I posted a couple of new pieces in 2016, including “Converting Between Call of Cthulhu and Colonial Gothic” (which does exactly what it says on the tin) and “A Green, Unpleasant Land,” which presents some previously-unpublished British Call of Cthulhu adventure seeds I wrote in early 1986 for Games Workshop’s supplement of a similar name.
Go to the Freebies page

 

 

Announcing Dawnbringer

June 16, 2016 1 comment

dawnbringer-splash

One of the more frustrating aspects of my profession is the fact that I can’t generally talk about what I’m working on until the final product is released, months or even years after my work has finished. My work on Dawnbringer ended back in August of last year, and since then the development team at Kiloo has been working very hard to bring the game over the finish line. Today, I received an email telling me that they have succeeded.

I started work on Dawnbringer almost three years ago. It all started with an email from Jeppe Bisberg, their vice-president of production, who had seen my profile on LinkedIn and remembered some of my past work. The basic story and gameplay concepts for Dawnbringer were already in place, and Jeppe was looking for an English-language writer to help develop the story, characters, and setting, and ultimately to write the quest and dialogue text.

Over the next two years, I worked very closely with the development team in Aarhus, Denmark via email and Skype. Coincidentally, I had visited the city many years ago, as a student on a Viking archaeology fieldtrip: I had fond memories of the place from that trip, many of which involved Carlsberg and aquavit consumed in dark and cosy bars.

Because of my work on Warhammer Fantasy Roleplay, I am mainly known as a writer of dark and gritty fantasy. Dawnbringer is at the other end of the spectrum: a mythic fantasy where the player takes the role of an angelic being fighting to save a demon-infested world and his own fallen brother.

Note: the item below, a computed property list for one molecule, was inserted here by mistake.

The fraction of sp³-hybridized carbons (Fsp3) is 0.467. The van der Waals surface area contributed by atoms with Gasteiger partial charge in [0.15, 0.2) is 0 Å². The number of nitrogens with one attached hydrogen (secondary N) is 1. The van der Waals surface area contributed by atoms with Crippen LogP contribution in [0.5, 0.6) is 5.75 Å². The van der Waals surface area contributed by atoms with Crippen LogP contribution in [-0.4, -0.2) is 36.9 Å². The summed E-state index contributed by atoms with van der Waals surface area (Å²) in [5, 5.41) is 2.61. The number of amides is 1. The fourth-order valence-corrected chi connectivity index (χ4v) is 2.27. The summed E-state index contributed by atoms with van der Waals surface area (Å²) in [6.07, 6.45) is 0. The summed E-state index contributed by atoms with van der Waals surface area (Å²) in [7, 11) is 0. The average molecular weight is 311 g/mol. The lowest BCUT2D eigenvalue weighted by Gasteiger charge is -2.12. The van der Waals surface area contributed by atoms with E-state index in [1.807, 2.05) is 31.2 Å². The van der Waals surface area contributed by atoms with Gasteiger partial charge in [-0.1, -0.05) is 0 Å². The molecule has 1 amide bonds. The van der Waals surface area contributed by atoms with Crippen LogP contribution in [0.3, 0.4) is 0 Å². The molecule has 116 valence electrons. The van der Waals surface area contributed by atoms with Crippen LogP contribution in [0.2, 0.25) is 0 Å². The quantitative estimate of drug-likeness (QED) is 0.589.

Centuries ago, a force known only as Corruption infected the world like a supernatural pollution. It was only held at bay by the sacrifice of the Guardians, who used their own life-force to power a magical shield. Pride and ambition led to their fall, and invading demons tore their bodies apart and scattered the pieces across the land.

One of the hero’s tasks is to recover the parts and re-assemble the Guardians’ bodies on their thrones so that their tower can protect the land once again. Another is to save his brother from the clutches of Corruption, which takes over more of his body and mind as the game progresses.

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Along the way, the hero explores various kinds of terrain and encounters an endless supply of demons of different tribes, each with their own strengths and weaknesses. There are treasures to recover, ingredients to gather, life-saving potions to brew, and gear to craft and upgrade before the blighted world of Mourngard can be saved – and as he works to do that, the hero must also learn a few things about compassion, duty, and the worth of lesser beings.

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Dawnbringer is available now in the Google Play and iTunes stores. Like many mobile games it operates on a freemium model, which means you can try it for free and decide how much money – if any – you want to put into it. I hope you’ll give it a try.

 

 

To learn more, click on the following links:

Cinematic Trailer (2:00)

Launch Trailer (1:24)

Gameplay Trailer (0:42)

Gameplay Demo, Part 1 (11:51)

Gameplay Demo, Part 2 (45:59)